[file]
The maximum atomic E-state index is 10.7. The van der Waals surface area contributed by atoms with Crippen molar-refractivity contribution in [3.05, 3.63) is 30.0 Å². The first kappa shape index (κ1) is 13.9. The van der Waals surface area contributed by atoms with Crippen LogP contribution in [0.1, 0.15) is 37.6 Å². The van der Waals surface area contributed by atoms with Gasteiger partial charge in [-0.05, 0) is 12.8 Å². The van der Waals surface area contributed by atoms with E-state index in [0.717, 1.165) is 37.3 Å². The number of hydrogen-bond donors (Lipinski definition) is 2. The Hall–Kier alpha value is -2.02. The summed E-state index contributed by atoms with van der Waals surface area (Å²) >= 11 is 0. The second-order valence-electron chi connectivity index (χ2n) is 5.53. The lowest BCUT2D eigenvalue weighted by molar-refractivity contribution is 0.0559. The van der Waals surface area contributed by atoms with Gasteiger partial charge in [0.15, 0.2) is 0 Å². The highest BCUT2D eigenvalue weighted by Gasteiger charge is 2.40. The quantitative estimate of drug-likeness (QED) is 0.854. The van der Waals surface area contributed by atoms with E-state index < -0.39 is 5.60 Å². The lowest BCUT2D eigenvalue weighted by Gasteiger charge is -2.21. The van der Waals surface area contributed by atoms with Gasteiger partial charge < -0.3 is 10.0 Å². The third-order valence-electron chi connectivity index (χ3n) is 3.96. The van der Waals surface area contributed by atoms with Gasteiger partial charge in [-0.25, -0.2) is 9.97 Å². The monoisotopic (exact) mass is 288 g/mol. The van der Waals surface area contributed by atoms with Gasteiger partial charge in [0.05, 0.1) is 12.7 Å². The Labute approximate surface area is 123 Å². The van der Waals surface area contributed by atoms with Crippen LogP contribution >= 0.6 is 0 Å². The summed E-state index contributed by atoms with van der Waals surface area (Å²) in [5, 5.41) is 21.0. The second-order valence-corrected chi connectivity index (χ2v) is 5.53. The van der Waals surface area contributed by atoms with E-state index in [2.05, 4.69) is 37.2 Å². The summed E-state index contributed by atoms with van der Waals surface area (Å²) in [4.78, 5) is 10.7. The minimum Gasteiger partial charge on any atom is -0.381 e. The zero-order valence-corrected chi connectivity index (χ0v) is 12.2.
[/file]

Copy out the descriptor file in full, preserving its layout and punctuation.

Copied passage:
The maximum atomic E-state index is 10.7. The van der Waals surface area contributed by atoms with Crippen molar-refractivity contribution in [3.05, 3.63) is 30.0 Å². The first kappa shape index (κ1) is 13.9. The van der Waals surface area contributed by atoms with Crippen LogP contribution in [0.1, 0.15) is 37.6 Å². The van der Waals surface area contributed by atoms with Gasteiger partial charge in [-0.05, 0) is 12.8 Å². The van der Waals surface area contributed by atoms with E-state index in [0.717, 1.165) is 37.3 Å². The number of hydrogen-bond donors (Lipinski definition) is 2. The Hall–Kier alpha value is -2.02. The summed E-state index contributed by atoms with van der Waals surface area (Å²) >= 11 is 0. The second-order valence-electron chi connectivity index (χ2n) is 5.53. The lowest BCUT2D eigenvalue weighted by molar-refractivity contribution is 0.0559. The van der Waals surface area contributed by atoms with Gasteiger partial charge in [0.15, 0.2) is 0 Å². The highest BCUT2D eigenvalue weighted by Gasteiger charge is 2.40. The quantitative estimate of drug-likeness (QED) is 0.854. The van der Waals surface area contributed by atoms with E-state index < -0.39 is 5.60 Å². The lowest BCUT2D eigenvalue weighted by Gasteiger charge is -2.21. The van der Waals surface area contributed by atoms with Gasteiger partial charge < -0.3 is 10.0 Å². The third-order valence-electron chi connectivity index (χ3n) is 3.96. The van der Waals surface area contributed by atoms with Gasteiger partial charge in [-0.25, -0.2) is 9.97 Å². The monoisotopic (exact) mass is 288 g/mol. The van der Waals surface area contributed by atoms with Gasteiger partial charge in [0.05, 0.1) is 12.7 Å². The Labute approximate surface area is 123 Å². The van der Waals surface area contributed by atoms with Crippen LogP contribution >= 0.6 is 0 Å². The summed E-state index contributed by atoms with van der Waals surface area (Å²) in [5, 5.41) is 21.0. The second-order valence-corrected chi connectivity index (χ2v) is 5.53. The van der Waals surface area contributed by atoms with E-state index in [2.05, 4.69) is 37.2 Å². The summed E-state index contributed by atoms with van der Waals surface area (Å²) in [4.78, 5) is 10.7. The minimum Gasteiger partial charge on any atom is -0.381 e. The zero-order valence-corrected chi connectivity index (χ0v) is 12.2.